An estimate is a calculation of the quantities of various items of work, and the expenses likely to be incurred thereon. The total of these probable expenses to be incurred on the work is known as estimated cost of the work. The estimated cost of a work is a close approximation of its actual cost. The agreement of the estimated cost with the actual cost will depend on accurate use of estimating methods and correct visualization of the work, as it will be done. Importance of correct estimating is obvious. Under-estimating may result in the client getting an unpleasant shock when tenders are opened and drastically modifying or abandoning the work at that stage. Over-estimating may lose the engineer or estimator his client or his job, or in any case his confidence.
To give a reasonably accurate idea of the cost
An estimate is necessary to give the owner a reasonably accurate idea of the cost to help him decide whether the work can be undertaken as proposed or needs to be curtailed or abandoned, depending upon the availability of funds and prospective direct and indirect benefits. For government works proper sanction has to be obtained for allocating the required amount. Works are often let out on a lump sum basis, in which case the Estimator must be in a position to know exactly how much expenditure he is going to incur on them
1. Estimating Materials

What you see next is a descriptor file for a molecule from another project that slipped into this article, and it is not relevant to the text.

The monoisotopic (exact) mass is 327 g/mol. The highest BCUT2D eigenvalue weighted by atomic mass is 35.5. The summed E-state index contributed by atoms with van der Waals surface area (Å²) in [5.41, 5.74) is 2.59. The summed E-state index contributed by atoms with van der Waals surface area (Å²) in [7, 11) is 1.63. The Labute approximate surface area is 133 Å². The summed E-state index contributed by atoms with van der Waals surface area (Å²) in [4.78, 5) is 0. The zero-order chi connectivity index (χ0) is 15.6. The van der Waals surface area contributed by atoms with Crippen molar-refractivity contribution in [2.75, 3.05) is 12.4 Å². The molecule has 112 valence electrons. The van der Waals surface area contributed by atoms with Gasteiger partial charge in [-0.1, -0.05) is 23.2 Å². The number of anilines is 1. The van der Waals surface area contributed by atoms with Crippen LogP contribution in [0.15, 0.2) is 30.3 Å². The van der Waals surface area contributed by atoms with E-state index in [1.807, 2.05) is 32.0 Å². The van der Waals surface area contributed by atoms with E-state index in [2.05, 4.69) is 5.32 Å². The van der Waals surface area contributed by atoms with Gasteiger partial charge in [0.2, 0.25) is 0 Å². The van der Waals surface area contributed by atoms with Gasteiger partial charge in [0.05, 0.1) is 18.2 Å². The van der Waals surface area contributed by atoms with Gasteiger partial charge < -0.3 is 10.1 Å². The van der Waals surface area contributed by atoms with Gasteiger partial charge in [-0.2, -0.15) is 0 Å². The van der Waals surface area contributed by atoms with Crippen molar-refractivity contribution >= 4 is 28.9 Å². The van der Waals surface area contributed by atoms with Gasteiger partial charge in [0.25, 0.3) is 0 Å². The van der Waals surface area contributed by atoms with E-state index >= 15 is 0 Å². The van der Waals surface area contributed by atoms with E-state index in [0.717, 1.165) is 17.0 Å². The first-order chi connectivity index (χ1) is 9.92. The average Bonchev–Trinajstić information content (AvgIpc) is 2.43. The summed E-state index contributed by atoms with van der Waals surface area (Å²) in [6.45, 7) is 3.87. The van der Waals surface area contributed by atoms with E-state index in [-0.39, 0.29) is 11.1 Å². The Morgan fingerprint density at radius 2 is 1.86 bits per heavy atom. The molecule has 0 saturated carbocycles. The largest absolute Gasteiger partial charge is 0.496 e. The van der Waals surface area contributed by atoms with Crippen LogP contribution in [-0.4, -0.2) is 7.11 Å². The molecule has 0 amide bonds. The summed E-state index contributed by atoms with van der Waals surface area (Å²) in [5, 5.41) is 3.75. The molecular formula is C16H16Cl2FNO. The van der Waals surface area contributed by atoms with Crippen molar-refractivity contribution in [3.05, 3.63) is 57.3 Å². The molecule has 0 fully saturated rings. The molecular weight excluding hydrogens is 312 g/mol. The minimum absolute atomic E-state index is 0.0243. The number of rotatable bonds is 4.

From the estimate of a work it is possible to determine what materials and in what quantities will be required for the work so that the arrangements to procure them can be made.
2. Estimating Labor
The number and kind of workers of different categories who will have to be employed to complete the work in the specified time can be found out from the estimate.
3. Estimating Plant
An estimate will help in determining amount and kind of equipment needed to complete the work.
4. Estimating Time
The estimate of a work and the past experience enable one to estimate quite closely the length of time required to complete an item of work or the work as a whole.
Whereas the importance of knowing the probable cost needs no emphasis, estimating materials, labor, plant and time is immensely useful in planning and execution of any work.
There are several kinds of estimating techniques; these can be grouped into two main categories
1. Approximate estimates
2. Detailed estimates
1. Approximate Estimates
An approximate estimate is an approximate or rough estimate prepared to obtain an approximate cost in a short time. For certain purposes the use of such methods is justified.
2. Detailed Estimate
A detailed estimate of the cost of a project is prepared by determining the quantities and costs of every thing that a contractor is required to provide and do for the satisfactory completion of the work. It is the best and most reliable form of estimate. A detailed estimate may be prepared in the following two ways
(a). Unit quantity method
(b). Total quantity method.
(a) Unit Quantity Method